Yesterday marked the start of the ninth month in the lunar calendar of Muslims, which marked the official start of Ramadan. In this holiest time of the year in Islam, Muslims pray all day long while fasting everyday for one month.
Here are seven ways you can help out a Muslim friend in this holy event of Ramadan. It can be as simple as letting them leave work early or respecting the space they need for their prayers.
As their boss, if possible, let them leave work early
Surely, your good grace will be rewarded by their double effort during work hours to compensate for the early leave granted. Practicing Muslims during Ramadan would need to go home early in order to partake in the iftar – the meal they have to take at sunset to break their whole day fast.
Speaking of iftar…you can join them and experience iftar!
Yes, even non-Muslim folks can participate in iftar. It is an open mean for the whole community where food and drinks are shared by everyone.
Eating in front of them during the day is allowed, however, it might be helpful for them if you could refrain from inviting them out… ~shoo temptation!~
You can eat whenever you want, and the Muslims won’t mind. After all, you’re not a Muslim and are not required to join the Ramadan. But be wary – you cannot ask them for a drink or a coffee break, because drinking is not allowed, too.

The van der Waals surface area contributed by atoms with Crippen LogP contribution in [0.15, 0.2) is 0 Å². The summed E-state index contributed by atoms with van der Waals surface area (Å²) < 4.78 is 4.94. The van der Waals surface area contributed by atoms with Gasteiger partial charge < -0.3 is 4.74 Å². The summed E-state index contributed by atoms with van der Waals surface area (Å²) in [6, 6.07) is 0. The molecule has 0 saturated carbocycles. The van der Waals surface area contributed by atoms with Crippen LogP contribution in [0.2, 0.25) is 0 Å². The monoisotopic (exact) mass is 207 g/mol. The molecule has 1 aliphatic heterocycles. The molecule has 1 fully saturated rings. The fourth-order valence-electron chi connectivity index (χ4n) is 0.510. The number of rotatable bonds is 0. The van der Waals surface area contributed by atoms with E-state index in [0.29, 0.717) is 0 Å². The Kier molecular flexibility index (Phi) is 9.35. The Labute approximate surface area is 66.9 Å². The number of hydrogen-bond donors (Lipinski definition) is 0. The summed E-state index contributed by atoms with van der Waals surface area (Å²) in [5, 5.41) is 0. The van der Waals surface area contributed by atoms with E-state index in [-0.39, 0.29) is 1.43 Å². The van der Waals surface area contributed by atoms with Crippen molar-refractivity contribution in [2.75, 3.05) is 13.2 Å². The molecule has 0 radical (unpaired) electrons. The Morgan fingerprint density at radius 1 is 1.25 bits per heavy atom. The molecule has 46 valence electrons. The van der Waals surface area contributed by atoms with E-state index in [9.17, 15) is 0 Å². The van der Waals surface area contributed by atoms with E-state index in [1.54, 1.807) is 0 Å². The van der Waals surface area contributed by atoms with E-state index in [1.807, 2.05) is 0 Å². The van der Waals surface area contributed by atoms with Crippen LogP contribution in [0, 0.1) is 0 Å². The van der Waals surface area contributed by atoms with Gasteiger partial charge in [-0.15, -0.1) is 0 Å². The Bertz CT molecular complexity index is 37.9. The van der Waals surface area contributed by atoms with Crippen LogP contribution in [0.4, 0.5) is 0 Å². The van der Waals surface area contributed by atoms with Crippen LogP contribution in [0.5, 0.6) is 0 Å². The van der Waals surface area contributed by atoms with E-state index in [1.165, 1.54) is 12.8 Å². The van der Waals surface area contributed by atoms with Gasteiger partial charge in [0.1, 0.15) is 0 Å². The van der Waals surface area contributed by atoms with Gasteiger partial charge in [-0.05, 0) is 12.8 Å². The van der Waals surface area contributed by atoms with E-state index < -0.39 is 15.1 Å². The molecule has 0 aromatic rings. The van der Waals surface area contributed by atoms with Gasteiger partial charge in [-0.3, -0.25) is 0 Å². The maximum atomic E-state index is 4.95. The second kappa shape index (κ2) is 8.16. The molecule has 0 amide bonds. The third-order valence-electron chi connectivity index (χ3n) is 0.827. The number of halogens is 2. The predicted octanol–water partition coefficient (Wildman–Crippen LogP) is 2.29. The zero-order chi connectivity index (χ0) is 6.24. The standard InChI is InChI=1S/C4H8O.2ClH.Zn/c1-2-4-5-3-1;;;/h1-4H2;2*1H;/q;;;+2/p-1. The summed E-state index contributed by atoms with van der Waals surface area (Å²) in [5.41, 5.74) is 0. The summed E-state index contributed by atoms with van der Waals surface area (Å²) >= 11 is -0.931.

Put yourself out and join them in Ramadan!
Of course you can, your friends will probably encourage you to do so. But it is important that you know the spiritual goal of the practice and avoid any comments that may hurt their feelings, such as saying that Ramadan is good for losing weight. Keep in mind that this is a holy exercise for Muslims.
A simple greeting of “Ramadan Mubarak” may bring a friend all the good vibes he needs
“Ramadan Mubarak” is the suitable greeting, which means “Happy Ramadan.” Yes, fasting is a sacrifice and a tiring event, but Muslims consider this as a time for family to get together again in prayer after a long year.
If your friends want space, please give them the space they need
Some of them take Ramadan as an opportunity to think and reflect on their own, so if you see them shying away from you, it doesn’t necessarily mean they hate you. Or it might also be because they have to stay away, imagine how a month of little to nothing of food and drinks can do to your mouth and stomach.
Celebrate Eid al-Fitr with them!
The three-day festival called Eid al-Fitr will mark the end of Ramadan. Non-Muslims consider this a Christmas-like gathering, where Muslims finish their fasting and commune for a bountiful gathering.
Let’s spread the love during this Ramadan, and don’t let our religious differences get in the way. Just like how Muslims join us in our own religious celebrations, let us participate in theirs too with utmost respect. (Luke Godoy)
(Photos © Reuters and Pitara)